10 Mar 2020


Annie the koala has had a rough start to the year. Thankfully she survived the ferocious fires that roared through Mallacoota on New Year's Eve, and then was rescued, close to death, by members of the public and flown to Melbourne Zoo for specialist emergency treatment.

That Annie is now recovering beautifully is a testament to the kindness of strangers, the expertise of zoo staff and the generosity of WWF-Australia supporters. Melbourne Zoo veterinary resident Dr Nick Doidge shares Annie’s remarkable story.

"Annie was found near Mallacoota about 10 days after the fire. She was in a completely burnt-out area, hunkered down in a burnt tree and not moving. There was no foliage at all around her to eat.

She was brought into the triage centre that we'd set up, suffering from moderate burns to all four feet, and to her chin and nose. Unlike some of the other koalas we've seen, her fur and ears were not badly singed, but the burns to her feet were pretty severe and required immediate attention. Koalas are highly specialised animals that require fresh leaves daily. We weren't sure if her kidneys and gut could recover from not having eaten for days. She was in a critical state.

Annie was treated for about three days at the triage centre before being flown to Melbourne Zoo, where she has been receiving treatment with us ever since. She's one of four koalas we have from Mallacoota. They were immediately put on fluids, given a full blood work-up, and they've all been having regular bandage changes, which needs to happen under anaesthesia.

It's absolutely vital to keep the wounds clean, so the burns can heal naturally. Annie also had infected claws, which we had to treat a little differently, because we didn't want her to use them and potentially lose them. Koalas need their claws for climbing trees. 

Dr Nick Doidge and Jennifer Ford attend to Annie the koala
© WWF-Australia/Veronica Joseph

Originally we changed the bandages on her feet every two to three days, but as the burns have healed the changes are getting farther apart. It was obviously painful whenever she walked on her feet because she would cry. Different koalas express pain differently, but that was her way. As the burns have healed, Annie's done less crying.

She's now having her bandages changed every five days. From the way she's healing, we may only need to do one more change, which is awesome. She was rather quiet at first, but now that the bandages are coming off and she's feeling a lot better, she's actually starting to turn into a wild koala again and moving around her enclosure a lot more.

The koalas will be at Melbourne Zoo while they need active veterinary care, including medication, but after that they’ll be moved into a larger rehabilitation area. When we're completely happy that they'll be able to survive in the wild, they will be released into suitable habitat, where there's lots of vegetation."

WWF-Australia Wildlife Emergency Response Officer Jennifer Ford has been working closely with Zoos Victoria and other partners around the country to ensure that vital funds donated to our Australian Wildlife and Nature Recovery Fund benefit fire-affected wildlife as soon as possible.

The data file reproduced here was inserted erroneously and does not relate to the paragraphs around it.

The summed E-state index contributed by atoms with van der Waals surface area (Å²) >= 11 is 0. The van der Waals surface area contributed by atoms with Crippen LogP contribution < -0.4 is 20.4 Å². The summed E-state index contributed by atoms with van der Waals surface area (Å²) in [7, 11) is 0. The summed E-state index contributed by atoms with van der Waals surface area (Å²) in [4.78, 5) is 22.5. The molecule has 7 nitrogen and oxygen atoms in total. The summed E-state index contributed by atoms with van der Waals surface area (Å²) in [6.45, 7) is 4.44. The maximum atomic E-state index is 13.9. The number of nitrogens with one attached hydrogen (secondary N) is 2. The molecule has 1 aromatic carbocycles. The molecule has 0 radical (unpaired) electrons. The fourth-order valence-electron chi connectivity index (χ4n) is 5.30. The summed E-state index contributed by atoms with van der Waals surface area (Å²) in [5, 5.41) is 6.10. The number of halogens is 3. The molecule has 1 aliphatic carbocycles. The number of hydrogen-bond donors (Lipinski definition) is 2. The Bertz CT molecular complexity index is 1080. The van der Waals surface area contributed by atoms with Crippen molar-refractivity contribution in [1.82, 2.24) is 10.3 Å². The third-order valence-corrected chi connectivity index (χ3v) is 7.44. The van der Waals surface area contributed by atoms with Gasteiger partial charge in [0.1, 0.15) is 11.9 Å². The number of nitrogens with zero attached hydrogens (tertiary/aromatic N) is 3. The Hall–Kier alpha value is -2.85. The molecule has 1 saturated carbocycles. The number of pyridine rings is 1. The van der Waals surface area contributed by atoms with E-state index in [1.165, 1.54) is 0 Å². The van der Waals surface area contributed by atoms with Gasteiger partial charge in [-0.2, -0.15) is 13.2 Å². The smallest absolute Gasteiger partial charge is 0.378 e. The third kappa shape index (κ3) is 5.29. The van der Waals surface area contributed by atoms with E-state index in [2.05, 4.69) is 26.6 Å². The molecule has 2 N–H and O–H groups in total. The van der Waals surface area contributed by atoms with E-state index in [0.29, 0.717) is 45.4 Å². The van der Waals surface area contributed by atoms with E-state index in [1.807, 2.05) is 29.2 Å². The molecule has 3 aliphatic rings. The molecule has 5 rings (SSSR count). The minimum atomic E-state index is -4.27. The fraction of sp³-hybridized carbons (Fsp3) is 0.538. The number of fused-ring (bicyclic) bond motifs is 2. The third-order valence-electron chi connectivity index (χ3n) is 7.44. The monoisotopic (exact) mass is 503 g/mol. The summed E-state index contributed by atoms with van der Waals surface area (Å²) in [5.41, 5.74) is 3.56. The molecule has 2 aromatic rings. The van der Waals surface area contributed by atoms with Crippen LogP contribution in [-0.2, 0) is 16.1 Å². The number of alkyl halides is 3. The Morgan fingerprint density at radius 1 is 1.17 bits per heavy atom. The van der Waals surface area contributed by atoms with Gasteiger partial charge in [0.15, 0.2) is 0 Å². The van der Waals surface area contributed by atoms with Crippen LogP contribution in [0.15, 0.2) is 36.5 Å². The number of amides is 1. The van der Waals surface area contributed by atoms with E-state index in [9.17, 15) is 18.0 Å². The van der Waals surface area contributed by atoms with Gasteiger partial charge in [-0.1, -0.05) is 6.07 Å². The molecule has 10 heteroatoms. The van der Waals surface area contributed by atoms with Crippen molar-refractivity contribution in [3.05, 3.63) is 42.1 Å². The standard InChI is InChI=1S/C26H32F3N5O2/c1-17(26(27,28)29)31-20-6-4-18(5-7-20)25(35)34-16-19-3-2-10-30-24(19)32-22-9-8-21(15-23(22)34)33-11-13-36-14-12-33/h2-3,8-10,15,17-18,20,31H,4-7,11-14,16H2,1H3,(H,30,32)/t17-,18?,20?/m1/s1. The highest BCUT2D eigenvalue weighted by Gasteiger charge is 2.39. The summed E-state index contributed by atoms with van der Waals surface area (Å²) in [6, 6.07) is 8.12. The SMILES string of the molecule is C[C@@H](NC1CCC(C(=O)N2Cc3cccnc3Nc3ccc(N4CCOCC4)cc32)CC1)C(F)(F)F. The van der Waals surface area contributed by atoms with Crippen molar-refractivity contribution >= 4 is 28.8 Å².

"WWF-Australia came in at a critical time to help treat and evacuate priority threatened species, including Annie and the three other koalas from the Mallacoota fireground. We could see that it was vital to partner with organisations like Zoos Victoria, who had the expertise to meet the urgent needs of wildlife on-the-ground. These partnerships have enabled us to rescue and rehabilitate many individuals.

Amid all the devastation, Annie is a success story, and we hope she’ll eventually go out and become a wild koala again. It's been really touching seeing the attention that Melbourne Zoo staff are giving her and how well she's doing.

Even before these horrific bushfires, Australia's koala populations had been declining. They’re now even more at risk, and the destruction of koala habitat is going to pose an ongoing challenge. It makes every individual that has survived, like Annie, important to the ongoing survival of the species.

Jennifer Ford with Annie the koala after her bandages are changed
Jennifer Ford with Annie the koala after her bandages are changed © WWF-Australia/Veronica Joseph

As well as ensuring that individuals like her receive appropriate care, WWF is dedicated to protecting existing koala habitat and ensuring there’s no further habitat destruction. To regenerate our forests, we're committing to replanting up to two billion trees by 2030, and the first 10,000 of those trees will be in critical koala habitat. We must do our best to protect the koalas that survive.

Supporting the rescue and treatment of native animals is really just the first phase of WWF's bushfire response. Like Annie's wounds, healing our landscape will take considerable time and effort, and there's a long road ahead. But we are committed, and emboldened by the kind support we've received - from incredible and generous donors as well as our many hard-working partners, including Zoos Victoria. Together, we’re giving animals that have been injured, orphaned and displaced throughout the fires a second chance at life."

Through the WWF Australian Wildlife and Nature Recovery Fund, we’ve been able to deploy urgent support to wildlife and habitats impacted by bushfires. We’re also working with governments, businesses, scientists and communities to ensure long-term plans and projects are in place to restore and protect critical wildlife habitat.